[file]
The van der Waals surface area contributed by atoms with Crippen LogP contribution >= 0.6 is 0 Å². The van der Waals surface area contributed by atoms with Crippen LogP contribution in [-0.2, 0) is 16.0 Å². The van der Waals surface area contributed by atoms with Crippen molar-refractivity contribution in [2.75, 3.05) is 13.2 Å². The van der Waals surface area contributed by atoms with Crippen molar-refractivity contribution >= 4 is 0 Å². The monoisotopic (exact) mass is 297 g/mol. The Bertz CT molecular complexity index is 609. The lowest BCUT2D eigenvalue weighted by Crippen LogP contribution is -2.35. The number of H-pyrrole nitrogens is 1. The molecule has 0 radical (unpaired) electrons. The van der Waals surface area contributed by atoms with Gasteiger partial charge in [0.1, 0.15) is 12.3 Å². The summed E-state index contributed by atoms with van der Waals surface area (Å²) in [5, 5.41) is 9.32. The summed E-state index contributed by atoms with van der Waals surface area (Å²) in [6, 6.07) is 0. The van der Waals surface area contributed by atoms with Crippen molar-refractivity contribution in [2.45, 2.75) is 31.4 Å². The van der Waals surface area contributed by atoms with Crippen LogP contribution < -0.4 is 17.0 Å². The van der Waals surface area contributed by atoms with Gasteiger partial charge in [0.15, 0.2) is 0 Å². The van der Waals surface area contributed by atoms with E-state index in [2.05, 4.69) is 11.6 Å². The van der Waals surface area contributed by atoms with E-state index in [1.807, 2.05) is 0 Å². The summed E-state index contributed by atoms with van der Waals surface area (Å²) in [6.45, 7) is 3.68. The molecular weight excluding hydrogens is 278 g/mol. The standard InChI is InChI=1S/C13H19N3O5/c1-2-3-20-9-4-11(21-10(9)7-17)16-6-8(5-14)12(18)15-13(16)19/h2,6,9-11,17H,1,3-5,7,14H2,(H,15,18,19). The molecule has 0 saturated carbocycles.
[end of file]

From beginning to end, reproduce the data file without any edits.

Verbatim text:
The van der Waals surface area contributed by atoms with Crippen LogP contribution >= 0.6 is 0 Å². The van der Waals surface area contributed by atoms with Crippen LogP contribution in [-0.2, 0) is 16.0 Å². The van der Waals surface area contributed by atoms with Crippen molar-refractivity contribution in [2.75, 3.05) is 13.2 Å². The van der Waals surface area contributed by atoms with Crippen molar-refractivity contribution >= 4 is 0 Å². The monoisotopic (exact) mass is 297 g/mol. The Bertz CT molecular complexity index is 609. The lowest BCUT2D eigenvalue weighted by Crippen LogP contribution is -2.35. The number of H-pyrrole nitrogens is 1. The molecule has 0 radical (unpaired) electrons. The van der Waals surface area contributed by atoms with Gasteiger partial charge in [0.1, 0.15) is 12.3 Å². The summed E-state index contributed by atoms with van der Waals surface area (Å²) in [5, 5.41) is 9.32. The summed E-state index contributed by atoms with van der Waals surface area (Å²) in [6, 6.07) is 0. The van der Waals surface area contributed by atoms with Crippen molar-refractivity contribution in [2.45, 2.75) is 31.4 Å². The van der Waals surface area contributed by atoms with Crippen LogP contribution < -0.4 is 17.0 Å². The van der Waals surface area contributed by atoms with Gasteiger partial charge in [0.15, 0.2) is 0 Å². The van der Waals surface area contributed by atoms with E-state index in [2.05, 4.69) is 11.6 Å². The van der Waals surface area contributed by atoms with E-state index in [1.807, 2.05) is 0 Å². The summed E-state index contributed by atoms with van der Waals surface area (Å²) in [6.45, 7) is 3.68. The molecular weight excluding hydrogens is 278 g/mol. The standard InChI is InChI=1S/C13H19N3O5/c1-2-3-20-9-4-11(21-10(9)7-17)16-6-8(5-14)12(18)15-13(16)19/h2,6,9-11,17H,1,3-5,7,14H2,(H,15,18,19). The molecule has 0 saturated carbocycles.